Sunday, November 06, 2005

Mediocrity Isn’t What It Used To Be- Part 2

I wrote a few weeks ago on the subject of efficient market theory and mediocre participants. My contention is that the theory may have had more validity in the real world, but for the missing assumption that all players must have equal abilities to correctly process the supposedly equally-available information about securities.

The last 6-8 weeks of US equity market activity bear this out. No efficient market could have so many violent updrafts and downdrafts on the basis of so few pieces of genuinely “new” information.

We have, basically, five pieces of information which have been disseminated to the market: energy supplies, energy demand, inflation, consumer spending and economic growth.

Yet, going back to the second week of September, after hurricane Katrina tore through Louisiana, we have had 10 days in which the S&P500 Index rose or fell by 1% or more. There have been at least twice that many days in the same period in which it rose or fell by more than half that amount.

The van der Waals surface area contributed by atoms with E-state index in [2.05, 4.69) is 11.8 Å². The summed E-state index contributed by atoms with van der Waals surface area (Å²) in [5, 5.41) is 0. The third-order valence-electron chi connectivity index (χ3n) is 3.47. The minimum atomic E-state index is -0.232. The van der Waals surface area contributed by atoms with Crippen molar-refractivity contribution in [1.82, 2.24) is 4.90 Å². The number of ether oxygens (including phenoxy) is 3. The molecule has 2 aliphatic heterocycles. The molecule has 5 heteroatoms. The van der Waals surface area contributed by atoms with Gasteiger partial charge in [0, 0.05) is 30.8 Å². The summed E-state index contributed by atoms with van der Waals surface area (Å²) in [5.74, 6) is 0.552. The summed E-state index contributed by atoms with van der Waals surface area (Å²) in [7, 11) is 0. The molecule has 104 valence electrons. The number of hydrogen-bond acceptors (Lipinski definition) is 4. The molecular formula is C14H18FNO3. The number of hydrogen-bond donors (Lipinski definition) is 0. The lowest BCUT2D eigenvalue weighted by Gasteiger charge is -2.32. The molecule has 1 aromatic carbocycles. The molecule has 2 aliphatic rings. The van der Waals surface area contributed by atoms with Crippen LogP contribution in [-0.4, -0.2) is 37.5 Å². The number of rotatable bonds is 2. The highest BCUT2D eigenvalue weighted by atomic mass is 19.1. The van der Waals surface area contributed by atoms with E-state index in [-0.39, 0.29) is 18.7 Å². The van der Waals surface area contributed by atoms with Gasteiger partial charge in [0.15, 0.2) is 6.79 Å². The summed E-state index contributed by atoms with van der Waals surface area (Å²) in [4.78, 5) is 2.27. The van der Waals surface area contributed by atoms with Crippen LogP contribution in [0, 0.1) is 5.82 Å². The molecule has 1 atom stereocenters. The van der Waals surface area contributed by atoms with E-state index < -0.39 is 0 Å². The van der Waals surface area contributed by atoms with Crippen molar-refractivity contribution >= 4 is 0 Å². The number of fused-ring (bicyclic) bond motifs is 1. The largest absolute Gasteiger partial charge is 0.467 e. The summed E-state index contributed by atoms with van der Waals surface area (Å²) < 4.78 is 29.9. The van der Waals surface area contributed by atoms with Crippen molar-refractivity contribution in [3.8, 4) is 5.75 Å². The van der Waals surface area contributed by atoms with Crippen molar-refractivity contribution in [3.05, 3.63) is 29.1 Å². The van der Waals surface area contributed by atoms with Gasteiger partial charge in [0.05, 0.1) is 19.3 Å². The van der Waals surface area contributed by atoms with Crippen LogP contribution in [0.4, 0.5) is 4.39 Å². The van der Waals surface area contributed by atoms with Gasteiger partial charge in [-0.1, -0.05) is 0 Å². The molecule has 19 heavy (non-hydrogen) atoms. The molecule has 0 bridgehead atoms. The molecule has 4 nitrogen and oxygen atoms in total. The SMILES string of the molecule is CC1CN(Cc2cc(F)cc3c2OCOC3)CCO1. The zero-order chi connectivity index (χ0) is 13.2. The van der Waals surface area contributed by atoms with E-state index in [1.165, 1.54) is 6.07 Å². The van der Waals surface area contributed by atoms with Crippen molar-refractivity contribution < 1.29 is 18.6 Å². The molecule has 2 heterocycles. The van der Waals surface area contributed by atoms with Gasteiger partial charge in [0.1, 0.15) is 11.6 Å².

How can an “efficient” market display this many jarring price adjustments to essentially only five data inputs? My contention is that the vast army of mediocre, herd-following analysts and institutional investors are the source of this inefficient market behavior.

Failure of most participants to carefully piece together the puzzle pieces and see that energy demand had not been “destroyed,” and that consumer spending was not permanently crippled, as energy price increases abated as supplies returned to the market, was the cause of some of this market volatility. The practice of business news organizations to ceaselessly flail at all potential outcomes of any breaking economic story is probably another cause.

The truth is, two months after the hurricanes hit, economic growth in the US has been measured at being incredibly robust, while consumer spending continues with the help of increased total wages. It would seem that there was much short-term asset price movement on the basis of incorrect assumptions and expectations.

Yet another reason why my own portfolio strategy patiently holds its positions during periods of confusion and volatile asset pricing such as we are currently witnessing.

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